Conservative Party leader Erin O’Toole speaks at a press conference in Ottawa on Tuesday, Feb. 16, 2021. THE CANADIAN PRESS/David Kawai

Conservative Party leader Erin O’Toole speaks at a press conference in Ottawa on Tuesday, Feb. 16, 2021. THE CANADIAN PRESS/David Kawai

O’Toole calls for relocation of Beijing Olympics due to China’s ‘genocide’ of Uighurs

Beijing has denied any wrongdoing in Xinjiang province, saying it is running a voluntary employment program

Conservative Leader Erin O’Toole is calling on the government to push for the 2022 Winter Olympics to be moved outside China amid “genocide” against minority Uighurs.

“I think Canadians would agree that it would violate fundamental ethical principles to participate in an Olympic Games hosted by a country that is committing a genocide against part of its population,” he said Tuesday.

O’Toole said Prime Minister Justin Trudeau should reach out to the International Olympic Committee to seek to move the games. Canada “should not be sending athletes to China in the middle of a genocide,” he said, but stopped short of stating Canada should boycott the Olympics — or step up to host them.

China has been accused of using forced birth control to limit Uighur births and detention camps to indoctrinate the mostly-Muslim minority into mainstream Chinese society.

Beijing has denied any wrongdoing in Xinjiang province, saying it is running a voluntary employment and language-training program.

Trudeau said genocide is an “extremely loaded” term that should be applied cautiously and in strict accordance with internationally recognized criteria.

“There is no question there have been tremendous human rights abuses coming out of Xinjiang,” he said Tuesday.

Use of the word must be “properly justified and demonstrated so as not to weaken the application of ‘genocide’ in situations in the past.”

Whether the term applies to China is “something we should be looking at in the case of the Uighurs,” he said.

The Canadian Olympic Committee and Canadian Paralympic Committee along with the International Olympic Committee “are looking very closely” at calls for relocation of the games, Trudeau added.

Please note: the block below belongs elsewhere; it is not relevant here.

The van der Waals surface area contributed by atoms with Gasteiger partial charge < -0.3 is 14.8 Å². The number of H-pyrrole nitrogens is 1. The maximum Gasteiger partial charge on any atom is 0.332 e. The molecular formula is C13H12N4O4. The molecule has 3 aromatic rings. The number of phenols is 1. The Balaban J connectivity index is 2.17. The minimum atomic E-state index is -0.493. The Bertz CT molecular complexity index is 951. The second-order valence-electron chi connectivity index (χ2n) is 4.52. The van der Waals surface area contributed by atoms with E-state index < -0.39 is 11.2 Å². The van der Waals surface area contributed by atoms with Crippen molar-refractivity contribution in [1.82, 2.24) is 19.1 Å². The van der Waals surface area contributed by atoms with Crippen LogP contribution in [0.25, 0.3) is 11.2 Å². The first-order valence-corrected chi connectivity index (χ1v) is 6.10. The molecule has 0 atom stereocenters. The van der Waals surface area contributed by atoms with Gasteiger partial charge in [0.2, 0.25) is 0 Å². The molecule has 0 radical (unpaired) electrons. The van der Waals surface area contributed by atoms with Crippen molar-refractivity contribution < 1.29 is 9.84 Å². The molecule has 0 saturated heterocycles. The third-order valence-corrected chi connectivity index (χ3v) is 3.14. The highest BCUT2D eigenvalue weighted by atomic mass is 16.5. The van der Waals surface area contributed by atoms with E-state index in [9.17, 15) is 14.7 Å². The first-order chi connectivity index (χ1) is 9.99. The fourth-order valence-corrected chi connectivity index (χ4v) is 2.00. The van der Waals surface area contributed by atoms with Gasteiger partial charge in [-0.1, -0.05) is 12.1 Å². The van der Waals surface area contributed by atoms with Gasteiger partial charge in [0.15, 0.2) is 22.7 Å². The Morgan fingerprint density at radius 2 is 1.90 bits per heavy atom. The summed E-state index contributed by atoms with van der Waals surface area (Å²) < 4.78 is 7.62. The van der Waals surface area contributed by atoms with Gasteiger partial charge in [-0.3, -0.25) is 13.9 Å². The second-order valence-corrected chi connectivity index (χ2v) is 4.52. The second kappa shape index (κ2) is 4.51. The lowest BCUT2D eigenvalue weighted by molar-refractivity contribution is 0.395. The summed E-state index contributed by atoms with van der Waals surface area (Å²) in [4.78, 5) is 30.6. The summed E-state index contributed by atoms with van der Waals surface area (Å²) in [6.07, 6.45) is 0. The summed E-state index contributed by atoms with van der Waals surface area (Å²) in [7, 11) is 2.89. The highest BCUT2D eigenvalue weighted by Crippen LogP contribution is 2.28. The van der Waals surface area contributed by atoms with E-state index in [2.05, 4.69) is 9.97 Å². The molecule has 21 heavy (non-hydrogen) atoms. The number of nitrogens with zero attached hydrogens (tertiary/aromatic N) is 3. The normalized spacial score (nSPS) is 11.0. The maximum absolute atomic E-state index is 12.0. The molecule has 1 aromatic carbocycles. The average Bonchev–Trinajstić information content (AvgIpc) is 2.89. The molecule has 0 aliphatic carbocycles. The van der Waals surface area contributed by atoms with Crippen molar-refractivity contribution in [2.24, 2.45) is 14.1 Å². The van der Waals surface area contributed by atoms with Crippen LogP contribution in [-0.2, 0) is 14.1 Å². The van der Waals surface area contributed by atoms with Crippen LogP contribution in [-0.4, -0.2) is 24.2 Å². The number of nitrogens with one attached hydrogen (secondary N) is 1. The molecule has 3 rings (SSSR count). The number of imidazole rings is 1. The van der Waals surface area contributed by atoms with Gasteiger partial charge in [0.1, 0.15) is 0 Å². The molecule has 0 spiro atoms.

O’Toole’s demand follows a letter from more than a dozen federal lawmakers from all parties earlier this month, calling for relocation of the games outside China due to what they deemed a “genocidal campaign” against Uighurs and other Muslim minorities.

The letter, whose signatories include 13 MPs as well as gold medallist Jean-Luc Brassard, came after a call from some 180 human rights groups to boycott the Beijing games, slated to kick off Feb. 4, 2022.

Ottawa’s delicate handling of the issue comes amid heightened tensions with the global superpower over the past two years following Beijing’s demand that Canada release a top executive of communications giant Huawei who is wanted on fraud charges in the United States.

Meng Wanzhou, who is also the daughter of the company’s founder, denies the charges, which China says are politically motivated as part of a U.S. effort to stifle the nation’s economic expansion.

Former Canadian diplomat Michael Kovrig and Canadian entrepreneur Michael Spavor were rounded up by Chinese authorities nine days after the RCMP arrested the Chinese high-tech scion at the Vancouver airport in December 2018 on a U.S. extradition warrant.

Bob Rae, Canada’s ambassador to the United Nations, called on the United Nations in November to investigate whether China’s persecution of ethnic Muslim Uighurs in Xinjiang constitutes genocide.

A Canadian parliamentary subcommittee concluded in an October report that China’s treatment of Uighurs does amount to genocide, a characterization the country rejected as baseless.